The evil wizard Malvel has committed his worst crime yet--kidnapping Tom’s uncle and aunt. But before Tom can rescue them, he must endure the toughest chapter of his Quest so far. He must face a Beast the likes of which he has never seen: Spiros the Ghost Phoenix.
Tom’s journey will lead him to an unimaginable place--without the help of his animal companions Storm or Silver. Does Tom have the courage to save his uncle and aunt before it’s too late?
Alrighty... I'm going to say upfront that by this point in the series, I officially hate Beast Quest. (For some insight into why, you can check out my other Beast Quest reviews here.) I intend to read to the end of The Dark Realm because that's what my library has in stock; after that, I'm finished and will likely never return to the series. I simply don't care where Tom's quests take him anymore; these books are just too beneath my expectations for me to waste any more time on them than that. That aside, on to my Spiros review.
The summary includes a ludicrous inaccuracy. "He must face a Beast the likes of which he has never seen: Spiros the Ghost Phoenix," it reads, but that's 100% false. Spiros the Ghost Phoenix is Tom's ally in the fight against Nawdren the Black Phoenix. He doesn't "face" Spiros; they team up.
To a lesser extent, the text itself contains what might not "technically" be an inaccuracy, but I'm definitely reading it as one. This special occurs after The Golden Armor, the second sub-series of the Beast Quest series, in which Tom faces six Beasts created by the antagonist; previously, he faced six Beasts that were supposed to be Guardians of Avantia but were enslaved by Malvel. Apparently there's supposed to be some kind of grand distinction between these two sets of Beasts, because in Spiros, Tom states "I didn't know there were any other Beasts", meaning that he didn't know there were more than the original six: Ferno, Sepron, Cypher, Tagus, Tartok, and Epos. Except, you know, he fought an additional six in the previous book, so it's established that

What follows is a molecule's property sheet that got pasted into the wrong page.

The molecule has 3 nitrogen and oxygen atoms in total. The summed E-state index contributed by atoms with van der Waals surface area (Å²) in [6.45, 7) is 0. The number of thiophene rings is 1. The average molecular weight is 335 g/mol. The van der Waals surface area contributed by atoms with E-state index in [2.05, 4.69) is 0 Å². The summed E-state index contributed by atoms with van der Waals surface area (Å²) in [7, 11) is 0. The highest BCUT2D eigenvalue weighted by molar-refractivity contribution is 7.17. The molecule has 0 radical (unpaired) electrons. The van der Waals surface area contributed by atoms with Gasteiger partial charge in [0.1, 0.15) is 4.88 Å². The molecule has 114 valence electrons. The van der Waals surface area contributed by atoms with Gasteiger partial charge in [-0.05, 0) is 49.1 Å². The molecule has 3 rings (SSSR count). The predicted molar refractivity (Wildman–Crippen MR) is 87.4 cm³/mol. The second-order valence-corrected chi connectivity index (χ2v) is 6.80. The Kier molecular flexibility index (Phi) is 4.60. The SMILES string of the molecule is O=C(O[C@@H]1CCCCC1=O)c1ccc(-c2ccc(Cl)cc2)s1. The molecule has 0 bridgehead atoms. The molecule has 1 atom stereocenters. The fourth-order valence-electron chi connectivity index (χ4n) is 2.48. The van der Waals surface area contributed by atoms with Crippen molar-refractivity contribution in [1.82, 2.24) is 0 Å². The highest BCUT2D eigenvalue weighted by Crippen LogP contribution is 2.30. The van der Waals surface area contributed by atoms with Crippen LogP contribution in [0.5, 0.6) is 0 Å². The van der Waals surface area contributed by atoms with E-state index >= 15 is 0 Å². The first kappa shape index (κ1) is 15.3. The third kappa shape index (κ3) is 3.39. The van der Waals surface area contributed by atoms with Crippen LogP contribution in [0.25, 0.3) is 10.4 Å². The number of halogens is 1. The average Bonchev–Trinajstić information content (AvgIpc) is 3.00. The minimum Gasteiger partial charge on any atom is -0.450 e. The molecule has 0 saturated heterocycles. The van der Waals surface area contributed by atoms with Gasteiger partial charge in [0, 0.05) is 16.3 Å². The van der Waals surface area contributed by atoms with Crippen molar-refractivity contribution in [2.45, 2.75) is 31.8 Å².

Nonsense and inaccuracies out of the way, the female characters are pathetic. Elenna, the only recurring female character until this point, is continuously praised for helping uber-competent Tom (seriously, he can recklessly lob a sword through the air in the direction of his own friends and family, and his aim will be magically perfect, in spite of the fact that he's a preteen and shouldn't even be able to lift a full-sized sword yet), but she never actually does anything other than get in trouble. (Faux action girl is faux!)
In Spiros, a new female character is introduced. I don't believe she reappears in The Dark Realm, so perhaps she isn't recurring... but she certainly is pathetic. A young girl, at first unnamed, is introduced, and she turns out to be the sister of Seth, the villain introduced in the previous special. She's also a villain, and, to prove that her character is absolutely nothing more than a mini-Seth knock-off, she's named Sethrina. I can't even.
Other than that, it's just your typical Beast Quest battle nonsense. Tom uses the Beasts as his own personal Pokemon team, defeats the villainous Beast without Elenna or his wizard mentor friend doing anything helpful, and then he heaps praise on Elenna because she's such a strong female character or something. I don't really care. It's just laughably childish nonsense, both mindbogglingly repetitive and too simple to actually enjoy, and I'm a tad insulted on behalf of the audience. Seriously, compare the writing quality of this supposedly RL3 book to other popular books among kids eight and older: Harry Potter, Percy Jackson, Holes, etcetera. Even the original seven Deltora Quest books, which are similar in length to these Beast Quest stories, are much more intelligently written with actually strong characters and insanely superior world-building.
Seriously, if you're thinking about picking these up for your little boy or girl, I really highly suggest trying Deltora Quest instead. Beast Quest pales in comparison to Emily Rodda's series to the point of being damn near translucent.